Andrew Hacker on the Supposed Superfluousness of Algebra

An Op-Ed titled ‘Is Algebra necessary’ is bound to provoke reaction. So, here I am, reacting to Andrew Hacker’s anti-algebra screed (New York Times, July 29th, 2012). It is a strange argument, one unsure of what it is attacking–mandatory math education, elementary algebra, higher algebra?–and one founded on an extremely dubious premise: that the wayContinue reading “Andrew Hacker on the Supposed Superfluousness of Algebra”

The Copyright Police Catch Up With ‘Hung Up’

Well, I’ve finally run afoul of the copyright police. More precisely, two videos I had uploaded to YouTube–some six years ago–have been taken down. Last night, as I searched for them repeatedly, I wondered what might have happened to them. This morning, as I thought about their content, I realized why they might have gotContinue reading “The Copyright Police Catch Up With ‘Hung Up’”

Final Exams, Testing Regimes, Contd.

Daniel Kaufman left a very interesting comment in response to my post on final exams; it captures a great deal of what is wrong with testing regimes in general. I’d like to offer some brief responses to it. First, testing regimes lay excessive emphasis on memorization and rote recall, which has a questionable connection with what mightContinue reading “Final Exams, Testing Regimes, Contd.”

The Distraction of Distraction

I’ve written on distraction on this blog before (several times: detailing my ‘Net distraction; comparing the distraction attendant when trying to write with a pen as opposed to a word processor or blog editor; describing the effect of changing locales of work on distraction and of persistent online activity on the ‘offline’ world; noting howContinue reading “The Distraction of Distraction”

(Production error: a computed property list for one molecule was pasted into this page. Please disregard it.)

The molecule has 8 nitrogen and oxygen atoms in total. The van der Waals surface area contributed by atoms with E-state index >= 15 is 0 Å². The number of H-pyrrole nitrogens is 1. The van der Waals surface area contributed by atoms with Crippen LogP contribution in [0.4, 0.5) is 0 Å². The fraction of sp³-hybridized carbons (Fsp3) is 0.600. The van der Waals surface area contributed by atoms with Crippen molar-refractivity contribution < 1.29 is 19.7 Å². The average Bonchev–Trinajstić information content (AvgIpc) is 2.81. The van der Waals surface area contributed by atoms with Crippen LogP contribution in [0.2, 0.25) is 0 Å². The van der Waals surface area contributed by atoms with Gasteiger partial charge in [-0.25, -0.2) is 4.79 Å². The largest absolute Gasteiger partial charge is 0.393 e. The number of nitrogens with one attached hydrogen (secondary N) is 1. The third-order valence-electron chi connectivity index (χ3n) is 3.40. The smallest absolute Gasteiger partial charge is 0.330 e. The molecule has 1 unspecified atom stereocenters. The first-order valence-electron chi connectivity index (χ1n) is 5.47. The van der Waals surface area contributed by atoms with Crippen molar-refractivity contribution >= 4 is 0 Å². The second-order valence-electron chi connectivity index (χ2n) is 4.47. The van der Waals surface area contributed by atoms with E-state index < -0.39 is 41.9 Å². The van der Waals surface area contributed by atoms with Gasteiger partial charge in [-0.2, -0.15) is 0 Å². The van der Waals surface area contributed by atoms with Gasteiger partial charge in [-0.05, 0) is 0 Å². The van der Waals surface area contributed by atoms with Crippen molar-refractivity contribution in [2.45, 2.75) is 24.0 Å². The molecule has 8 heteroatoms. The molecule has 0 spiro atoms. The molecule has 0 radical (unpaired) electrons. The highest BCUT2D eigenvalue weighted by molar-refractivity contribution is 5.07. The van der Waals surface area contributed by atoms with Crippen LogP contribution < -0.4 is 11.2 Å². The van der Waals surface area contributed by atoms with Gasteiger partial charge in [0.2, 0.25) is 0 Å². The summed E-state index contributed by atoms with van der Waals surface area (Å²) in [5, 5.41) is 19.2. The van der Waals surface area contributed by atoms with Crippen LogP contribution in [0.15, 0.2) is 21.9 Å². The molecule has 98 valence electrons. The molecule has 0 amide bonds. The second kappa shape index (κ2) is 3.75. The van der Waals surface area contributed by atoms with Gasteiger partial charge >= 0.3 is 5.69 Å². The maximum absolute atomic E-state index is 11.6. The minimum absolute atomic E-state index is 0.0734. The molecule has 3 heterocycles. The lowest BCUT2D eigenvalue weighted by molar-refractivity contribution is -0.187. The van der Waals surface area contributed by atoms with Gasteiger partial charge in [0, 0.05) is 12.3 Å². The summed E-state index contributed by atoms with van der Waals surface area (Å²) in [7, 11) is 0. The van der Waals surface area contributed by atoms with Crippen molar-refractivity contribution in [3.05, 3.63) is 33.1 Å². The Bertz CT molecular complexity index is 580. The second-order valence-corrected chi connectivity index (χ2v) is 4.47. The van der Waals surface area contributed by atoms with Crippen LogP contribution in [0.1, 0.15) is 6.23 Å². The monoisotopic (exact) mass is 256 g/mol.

RIP Sally Ride

Like many other schoolboys in the 1980s, transfixed by the awesome sight of the space shuttle lifting off from the Kennedy Space Center, by the legend of the moon landings, and by the culturally enforced vision of the astronaut as our era’s most intrepid pioneer, I had a thing for those that went into space.Continue reading “RIP Sally Ride”

Why Not A Syrian Mandelian Midwife, Mr. Friedman?

An acute application of gynaecology to international relations, conjuring up visions of revolutionaries being led gently through birthing procedures is on display–again and again, and quite possibly, again–in Tom Friedman’s latest column in the New York Times. Apparently, the Middle East–especially Syria– is pregnant with possibility, fertile with newly planted seeds of political change. ItContinue reading “Why Not A Syrian Mandelian Midwife, Mr. Friedman?”

Final Exams: Who Needs ‘Em?

A good friend once described studying for the bar exam as ‘a Bataan Death March of the mind.’ That description both trivializes the horrors of the Death March and gestures toward what seems to me, from the outside, to be the mind-numbing, anxiety-inducing tedium of bar-exam preparation. Interminably long video lectures, flash cards, memorization ofContinue reading “Final Exams: Who Needs ‘Em?”

Re-Reading What One Has Read

A few days ago, I wrote a post on reading (and re-reading) what one writes. Today, I want to put down a few thoughts on the business of re-reading what one has read, sometimes willingly, sometimes not. Susan Sontag once said, ‘All great books deserve to be read five times at least.’ When asked ifContinue reading “Re-Reading What One Has Read”

Online vs. In-Classroom Education, Contd.

My response yesterday to Mark Edmundson’s ‘online education is not real education’ New York Times Op-Ed sparked a set of interesting comments in response. I’d like to briefly take those on today as I think they help round out the discussion quite nicely. (Please read the comments in full at the original post.) My Brooklyn CollegeContinue reading “Online vs. In-Classroom Education, Contd.”